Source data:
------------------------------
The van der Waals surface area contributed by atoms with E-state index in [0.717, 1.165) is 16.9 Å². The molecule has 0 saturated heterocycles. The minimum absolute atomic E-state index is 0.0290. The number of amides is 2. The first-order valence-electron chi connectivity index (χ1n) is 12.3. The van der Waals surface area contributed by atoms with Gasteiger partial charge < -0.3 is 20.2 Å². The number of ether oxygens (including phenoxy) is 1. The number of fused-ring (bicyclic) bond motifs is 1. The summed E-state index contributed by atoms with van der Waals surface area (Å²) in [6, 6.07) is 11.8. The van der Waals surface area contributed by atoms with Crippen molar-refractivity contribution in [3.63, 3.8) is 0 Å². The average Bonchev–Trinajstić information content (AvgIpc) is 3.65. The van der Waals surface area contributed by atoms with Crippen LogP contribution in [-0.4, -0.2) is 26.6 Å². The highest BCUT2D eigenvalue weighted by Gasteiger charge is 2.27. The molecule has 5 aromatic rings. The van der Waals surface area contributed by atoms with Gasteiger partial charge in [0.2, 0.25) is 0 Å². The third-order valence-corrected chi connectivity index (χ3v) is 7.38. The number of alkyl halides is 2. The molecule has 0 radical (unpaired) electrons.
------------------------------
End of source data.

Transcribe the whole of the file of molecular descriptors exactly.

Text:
The van der Waals surface area contributed by atoms with E-state index in [0.717, 1.165) is 16.9 Å². The molecule has 0 saturated heterocycles. The minimum absolute atomic E-state index is 0.0290. The number of amides is 2. The first-order valence-electron chi connectivity index (χ1n) is 12.3. The van der Waals surface area contributed by atoms with Gasteiger partial charge < -0.3 is 20.2 Å². The number of ether oxygens (including phenoxy) is 1. The number of fused-ring (bicyclic) bond motifs is 1. The summed E-state index contributed by atoms with van der Waals surface area (Å²) in [6, 6.07) is 11.8. The van der Waals surface area contributed by atoms with Crippen molar-refractivity contribution in [3.63, 3.8) is 0 Å². The average Bonchev–Trinajstić information content (AvgIpc) is 3.65. The van der Waals surface area contributed by atoms with Crippen LogP contribution in [-0.4, -0.2) is 26.6 Å². The highest BCUT2D eigenvalue weighted by Gasteiger charge is 2.27. The molecule has 5 aromatic rings. The van der Waals surface area contributed by atoms with Gasteiger partial charge in [0.2, 0.25) is 0 Å². The third-order valence-corrected chi connectivity index (χ3v) is 7.38. The number of alkyl halides is 2. The molecule has 0 radical (unpaired) electrons.